Scoop about 1/3 cup of mixture (or 4 equal parts) into the center of each dough circle. Fold in half, making sure all the ‘stuff’ stays inside, and then pinch your calzone closed with your fingers and a bit of water. Put them on a greased cookie sheet in a pre-heated 400 degree oven for 20 minutes and enjoy. Though do be careful, ’cause they’ll be hot.
A few notes: The filling is a recipe from the WTHIG -school of thought, aka Whatever-the-Heck-I’ve-Got. Pizza’s originated from this idea- it was a bunch of leftover once-risen dough and odd scraps from the kitchen. Go forth and make your calzones in this spirit!
To freeze these puppies, wait until they’ve cooled (as the idea is to freeze the calzone, not heat up your freezer) and then wrap them well in foil. A reheat from the frozen state should take about 45 minutes on 350degrees or 15 if you thaw ’em first.
Pie Dough and the Best Super-Easy Quiche Dough:
Okay, so pies and quiches may sound too fancy for the Destitute and Obscure, but I assure you it can be so much easier and less-Julia Child-like than you might think. And it all starts with DOUGH. If you make a few little rounds of dough ahead and freeze them, you can just whip them out, fill them up and look like a good little Betty Crocker in no time. I wrap my dough up in cling wrap and label it, maybe Q for quiche and a nifty little P or 3.14pie symbol (which would be cuter if not for the Darren Aronofsky flick).
Here are two great recipes that aren’t mine, but they are good, ol’ fashioned baking fun:
Pie Dough, adapted from the Fannie Farmer Baking Book by Marion Cunningham (and if I could figure out the link I would)
1 1/2 cups all-purpose flour
1/2 teaspoon salt
1/4 cup vegetable shortening
1/4 cup unsalted butter, cut into small pieces
3-4 tablespoons of ice water
Mix flour and salt, then add shortening and butter, using a fork or a pastry blender– which is a nifty little tool to have on hand and safe enough to put in the toddler-friendly cooking drawer. Get it all into a breadcrumb-like consistency and then add the water 1 Tbsp. at a time until it just comes together. Ball it all up in cling wrap and chuck that puppy in the freezer.
Note: I usually make this recipe with 1/2 cup of butter (1 stick) and no shortening, uh, for no better reason than because it makes it simpler. It is also super easy to double this recipe as you make it, and then you have 2 crusts for a 2-crust pie. Also, the ice water in the dough is dependent on the amount of moisture in the air and other strange statistics that would put baseball to shame. Just have a lot of ice water on hand, and add slowly until its a crumbly, but mostly stuck together consistency. Also remember that you’ll be adding more flour once you start rolling it out for pies…once its thawed, of course.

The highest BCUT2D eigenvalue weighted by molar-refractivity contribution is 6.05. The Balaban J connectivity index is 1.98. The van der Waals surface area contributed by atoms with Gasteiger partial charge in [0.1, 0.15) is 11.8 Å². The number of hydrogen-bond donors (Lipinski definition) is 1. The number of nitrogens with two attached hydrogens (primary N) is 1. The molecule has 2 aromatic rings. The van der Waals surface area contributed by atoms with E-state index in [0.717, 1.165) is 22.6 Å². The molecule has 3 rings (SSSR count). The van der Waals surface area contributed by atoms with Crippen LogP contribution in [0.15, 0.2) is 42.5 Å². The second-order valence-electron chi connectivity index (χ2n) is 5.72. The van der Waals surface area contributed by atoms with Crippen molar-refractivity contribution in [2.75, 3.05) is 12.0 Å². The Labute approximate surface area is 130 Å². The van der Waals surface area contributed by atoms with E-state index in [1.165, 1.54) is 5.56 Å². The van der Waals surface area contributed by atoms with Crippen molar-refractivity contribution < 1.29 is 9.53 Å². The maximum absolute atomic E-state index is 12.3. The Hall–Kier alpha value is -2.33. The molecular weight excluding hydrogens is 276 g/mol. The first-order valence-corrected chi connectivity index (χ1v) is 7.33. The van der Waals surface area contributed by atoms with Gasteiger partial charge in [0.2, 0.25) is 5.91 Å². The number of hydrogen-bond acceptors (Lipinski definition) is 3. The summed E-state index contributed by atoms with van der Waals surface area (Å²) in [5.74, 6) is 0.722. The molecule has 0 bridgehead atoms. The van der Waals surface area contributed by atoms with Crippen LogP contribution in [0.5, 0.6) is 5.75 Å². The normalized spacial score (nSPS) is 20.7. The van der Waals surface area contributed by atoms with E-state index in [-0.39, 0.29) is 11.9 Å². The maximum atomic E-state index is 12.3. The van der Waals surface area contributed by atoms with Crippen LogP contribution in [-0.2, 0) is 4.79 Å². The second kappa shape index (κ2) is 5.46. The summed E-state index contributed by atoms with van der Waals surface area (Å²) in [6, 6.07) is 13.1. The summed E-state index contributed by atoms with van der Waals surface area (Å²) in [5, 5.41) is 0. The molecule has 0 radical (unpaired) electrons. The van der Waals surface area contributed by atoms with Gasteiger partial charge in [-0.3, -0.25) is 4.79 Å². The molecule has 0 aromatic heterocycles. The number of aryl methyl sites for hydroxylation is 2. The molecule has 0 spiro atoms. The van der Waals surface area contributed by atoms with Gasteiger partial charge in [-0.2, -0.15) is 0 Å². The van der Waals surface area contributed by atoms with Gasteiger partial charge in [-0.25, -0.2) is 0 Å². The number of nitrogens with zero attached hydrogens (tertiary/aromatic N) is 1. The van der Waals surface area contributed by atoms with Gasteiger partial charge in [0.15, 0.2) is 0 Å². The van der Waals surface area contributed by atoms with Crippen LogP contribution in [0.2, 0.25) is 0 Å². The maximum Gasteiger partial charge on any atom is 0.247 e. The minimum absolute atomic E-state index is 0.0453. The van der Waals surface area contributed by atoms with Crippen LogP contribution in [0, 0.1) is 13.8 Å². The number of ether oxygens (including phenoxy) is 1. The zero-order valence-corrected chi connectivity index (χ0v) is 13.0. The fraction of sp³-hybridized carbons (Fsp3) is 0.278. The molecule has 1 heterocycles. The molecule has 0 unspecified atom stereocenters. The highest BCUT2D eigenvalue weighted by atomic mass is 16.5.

This Quiche Dough recipe is pilfered straight from my mother’s Joy of Cooking (see regretful linking note above) and it’s important that my edition is that old, because the new, nifty versions kill some of the best recipes, most notably the one for Peanut Butter Cookies. I digress… back to quiche.
Pate Brisee, which is known as a French short dough (more on that once I’ve done my research) is great for quiches and earned me many a compliment when catering a book event for the author, Sebastian Faulks. Anyhow, here’s the recipe:
1/2 cup butter, at room temperature
2 cups sifted all-purpose flour (yes, you must, must, must sift the flour)
1/2-3/4 cup water
Like the pie dough, rub the butter into the flour, this time with your dexterous, clean lil’ hands. Make a well in the middle of your dough, and pour the water in gradually, using the least amount necessary. Stir the flour rapidly with your finger to incorporate. It should form a nice little ball, but not be too sticky. Freeze in cling wrap and don’t forget to label.
So, thank the modern world for freezers and get to work stocking (sorry about that little pun) yours up with some good, old-fashioned staples and enjoy the luxury of fine food later!
As always, let me know if you’ve given these things a try, and let me know what you’ve got in your freezer, even if it means listing the flavors of Ben and Jerry’s that are hiding in there!
Ciao and lots of love,